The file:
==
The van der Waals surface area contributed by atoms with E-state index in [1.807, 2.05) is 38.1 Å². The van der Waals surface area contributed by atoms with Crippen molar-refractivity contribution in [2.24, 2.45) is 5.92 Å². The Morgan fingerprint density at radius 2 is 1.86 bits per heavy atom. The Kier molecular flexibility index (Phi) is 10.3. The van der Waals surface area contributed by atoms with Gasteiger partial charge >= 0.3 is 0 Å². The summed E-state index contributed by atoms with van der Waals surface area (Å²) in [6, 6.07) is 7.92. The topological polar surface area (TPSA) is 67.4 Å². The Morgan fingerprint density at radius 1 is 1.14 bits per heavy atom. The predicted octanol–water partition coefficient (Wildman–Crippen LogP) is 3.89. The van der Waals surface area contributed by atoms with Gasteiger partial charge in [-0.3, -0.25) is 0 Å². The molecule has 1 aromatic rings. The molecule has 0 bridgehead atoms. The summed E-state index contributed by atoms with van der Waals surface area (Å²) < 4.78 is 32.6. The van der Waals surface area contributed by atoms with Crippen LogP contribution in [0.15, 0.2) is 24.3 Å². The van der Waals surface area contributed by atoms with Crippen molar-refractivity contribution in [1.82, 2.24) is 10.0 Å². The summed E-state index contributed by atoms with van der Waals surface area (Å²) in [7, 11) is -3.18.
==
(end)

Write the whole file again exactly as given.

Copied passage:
The van der Waals surface area contributed by atoms with E-state index in [1.807, 2.05) is 38.1 Å². The van der Waals surface area contributed by atoms with Crippen molar-refractivity contribution in [2.24, 2.45) is 5.92 Å². The Morgan fingerprint density at radius 2 is 1.86 bits per heavy atom. The Kier molecular flexibility index (Phi) is 10.3. The van der Waals surface area contributed by atoms with Gasteiger partial charge >= 0.3 is 0 Å². The summed E-state index contributed by atoms with van der Waals surface area (Å²) in [6, 6.07) is 7.92. The topological polar surface area (TPSA) is 67.4 Å². The Morgan fingerprint density at radius 1 is 1.14 bits per heavy atom. The predicted octanol–water partition coefficient (Wildman–Crippen LogP) is 3.89. The van der Waals surface area contributed by atoms with Gasteiger partial charge in [-0.3, -0.25) is 0 Å². The molecule has 1 aromatic rings. The molecule has 0 bridgehead atoms. The summed E-state index contributed by atoms with van der Waals surface area (Å²) < 4.78 is 32.6. The van der Waals surface area contributed by atoms with Crippen LogP contribution in [0.15, 0.2) is 24.3 Å². The van der Waals surface area contributed by atoms with Crippen molar-refractivity contribution in [1.82, 2.24) is 10.0 Å². The summed E-state index contributed by atoms with van der Waals surface area (Å²) in [7, 11) is -3.18.